Looks like our Forever War isn’t really over, even after the chaotic and terribly bungled withdrawal of the last US troops from Afghanistan. President Biden has said that we retain a strong “over the horizon” capability in the region to defend our interests and attack terrorists who are planning harm to America and Americans.
That term—over the horizon—refers, in part, to our fleet of aerial drones armed with bombs, air-to-air missiles, and rockets. The pilots of these drones are often stationed at Creech Air Force Base near Las Vegas, Nevada. They drive to work, park their cars, and then step inside to operate drones more than 7,000 miles away over Afghanistan, Pakistan, Yemen, Somalia, and who-knows-where-else. These pilots can fire missiles at vehicles and buildings on the ground to kill people and then drive home for dinner with their families. (Think about that for a second—they can kill people from thousands of miles away with the push of a button and then get back in their cars and drive home to see their kids. “Hi Mommy! How was work today!?”)
The United States has been using drones in this way since the 2001 invasion of Afghanistan, where Predator drones carrying anti-tank missiles were operated by the CIA. You can see why drone warfare is attractive to US Presidents. Drone surveillance and attacks can be carried out from a distance, without need for ground troops, special ops forces, or CIA operatives to be in-country and in danger. Americans don’t like when our soldiers are killed in faraway places during military engagements that don’t seem to have a clear purpose.
The reaction to tens of thousands of US troops dying in Vietnam and the growing disillusionment with the Forever War in Afghanistan make it evident that these sorts of sacrifices of US lives for unclear goals are not supported by a large percentage of the US population.
President Obama understood this and ramped up the US drone war exponentially compared to George Bush’s use of drones. Obama ordered ten times as many counterterrorism strikes as his predecessor. Many of these strikes were in countries the US was not at war with—Yemen, Pakistan, and Somalia.
Can you imagine the uproar there would be in America if China were to start launching drone attacks in Afghanistan or Nepal or Thailand in the name of their national security? We would call them savage attacks and decry the inevitable killing of civilians.
Policymakers like to describe these drone attacks as “surgical,” “precise,” and “targeted.” Generals and Presidents will sometimes take to a microphone to lament the sad loss of innocent lives that is inevitable when these sorts of attacks are launched. Military leaders use the term “collateral damage” to describe the terrible deaths and maimings of unintended victims of these attacks. But in the very next breath they will talk about the threat posed by the intended victim, as if that justifies the loss of innocent lives.
The Bureau of Investigative Journalism estimates that between 2010 and 2020 there were more than 14,000 confirmed US drone strikes around the world. Those strikes have killed somewhere between 1000 and 2300 civilians in addition to the roughly 10,000 enemy combatants. (The numbers are hard to narrow down, since the US rarely confirms anything to do with these attacks.)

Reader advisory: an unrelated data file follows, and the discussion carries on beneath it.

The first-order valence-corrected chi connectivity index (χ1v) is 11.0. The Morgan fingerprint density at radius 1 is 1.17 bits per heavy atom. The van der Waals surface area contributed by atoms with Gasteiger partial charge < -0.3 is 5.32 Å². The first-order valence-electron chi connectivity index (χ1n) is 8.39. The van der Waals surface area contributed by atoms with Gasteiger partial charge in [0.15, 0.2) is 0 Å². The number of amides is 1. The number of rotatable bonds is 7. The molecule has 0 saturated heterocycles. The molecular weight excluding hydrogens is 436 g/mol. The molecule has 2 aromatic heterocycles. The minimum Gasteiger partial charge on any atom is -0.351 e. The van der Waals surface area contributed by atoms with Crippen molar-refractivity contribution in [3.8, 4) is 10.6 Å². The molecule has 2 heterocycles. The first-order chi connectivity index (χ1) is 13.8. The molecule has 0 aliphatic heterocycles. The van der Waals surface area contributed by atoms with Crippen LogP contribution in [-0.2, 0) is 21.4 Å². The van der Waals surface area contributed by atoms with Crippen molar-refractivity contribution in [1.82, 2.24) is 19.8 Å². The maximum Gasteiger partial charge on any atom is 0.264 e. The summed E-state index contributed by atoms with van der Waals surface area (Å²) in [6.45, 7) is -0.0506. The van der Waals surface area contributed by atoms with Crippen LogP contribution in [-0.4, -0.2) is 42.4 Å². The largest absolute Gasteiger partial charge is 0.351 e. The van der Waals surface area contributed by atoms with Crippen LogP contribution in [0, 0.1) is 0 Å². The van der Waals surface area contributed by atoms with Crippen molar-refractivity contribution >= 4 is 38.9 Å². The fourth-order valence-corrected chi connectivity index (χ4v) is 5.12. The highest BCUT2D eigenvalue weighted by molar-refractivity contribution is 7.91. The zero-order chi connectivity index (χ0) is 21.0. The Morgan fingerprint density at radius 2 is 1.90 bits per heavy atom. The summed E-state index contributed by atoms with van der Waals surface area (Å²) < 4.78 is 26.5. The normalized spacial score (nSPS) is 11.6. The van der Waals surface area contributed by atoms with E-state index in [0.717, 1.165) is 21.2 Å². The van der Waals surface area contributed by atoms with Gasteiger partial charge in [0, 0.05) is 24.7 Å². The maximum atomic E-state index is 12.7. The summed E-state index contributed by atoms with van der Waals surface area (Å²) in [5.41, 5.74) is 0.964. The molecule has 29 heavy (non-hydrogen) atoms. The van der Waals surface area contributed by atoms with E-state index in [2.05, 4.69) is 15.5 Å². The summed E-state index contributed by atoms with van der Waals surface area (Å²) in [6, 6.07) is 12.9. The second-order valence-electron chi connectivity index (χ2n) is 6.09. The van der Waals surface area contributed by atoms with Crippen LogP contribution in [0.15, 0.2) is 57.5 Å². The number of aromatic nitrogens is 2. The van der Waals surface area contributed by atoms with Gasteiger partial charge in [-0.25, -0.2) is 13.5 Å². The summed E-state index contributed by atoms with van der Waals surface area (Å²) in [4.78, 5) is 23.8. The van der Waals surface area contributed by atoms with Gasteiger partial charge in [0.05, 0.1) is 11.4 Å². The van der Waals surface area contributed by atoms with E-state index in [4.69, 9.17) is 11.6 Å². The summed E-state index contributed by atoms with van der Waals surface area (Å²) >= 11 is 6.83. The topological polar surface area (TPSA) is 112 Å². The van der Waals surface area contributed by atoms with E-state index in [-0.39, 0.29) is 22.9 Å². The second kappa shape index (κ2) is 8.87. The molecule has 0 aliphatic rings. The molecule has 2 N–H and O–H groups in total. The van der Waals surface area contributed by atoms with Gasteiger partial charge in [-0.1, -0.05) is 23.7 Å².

Best estimates are that at least 300 children have been killed by US drones since 2010.
This all came to mind today as we mourn on the 20th anniversary of the 9/11 attacks on innocent US civilians simply going about their lives on that clear September morning. It was shocking—both the audacity of the plan and the fact that civilians were targeted. It lit a righteous (and justified) desire for revenge.
Alongside the remembrances of 9/11, I saw in the paper today a report that the people killed in the US drone attack outside of Kabul Airport a few weeks ago were most likely NOT carrying explosives. It somehow seems fitting that the final missile launched in the 20-year US war in Afghanistan targeted a man—Zemari Ahmadi--who worked for a US aid group. He had placed canisters of water in his trunk to bring to his family. His car was hit by a missile launched from a Reaper drone, killing the driver and ten others in the vicinity. Seven of those ten were children.
If you are an American and the loss of close to 3000 people on 9/11 makes you angry, think of how the people in Yemen, Pakistan, Somalia, and Afghanistan must feel when their neighbors and children are killed by US drone strikes.
Four US Presidents have made the calculated decision to rely on drones to do the dirty work of war. And in so doing they have killed hundreds of civilians. George W. Bush, Barack Obama, Donald Trump and Joe Biden have launched thousands of attacks killing hundreds of civilians. To me, all four men are war criminals.
We like to see ourselves as a beacon on a hill, a shining example, a nation with the moral authority to lead the world. And at our best we are all these things.
The Drone War is us at our worst. It kills innocents, it fosters hatred for America in the non-combatant populations of these countries, and it does terrible moral injury to the pilots of these drones back in Nevada. We as a nation are asking them to do our dirty work and just keep it to themselves. We don’t want to see the blood on our hands and four US Presidents have gone along with the ruse.
On this twentieth anniversary of 9/11, while I mourn the dead in the World Trade Center towers and in the Pentagon and on Flight 93, it is clear that we need to stop. We need to stop raining death down on civilians. We know what it feels like and it is simply time to stop.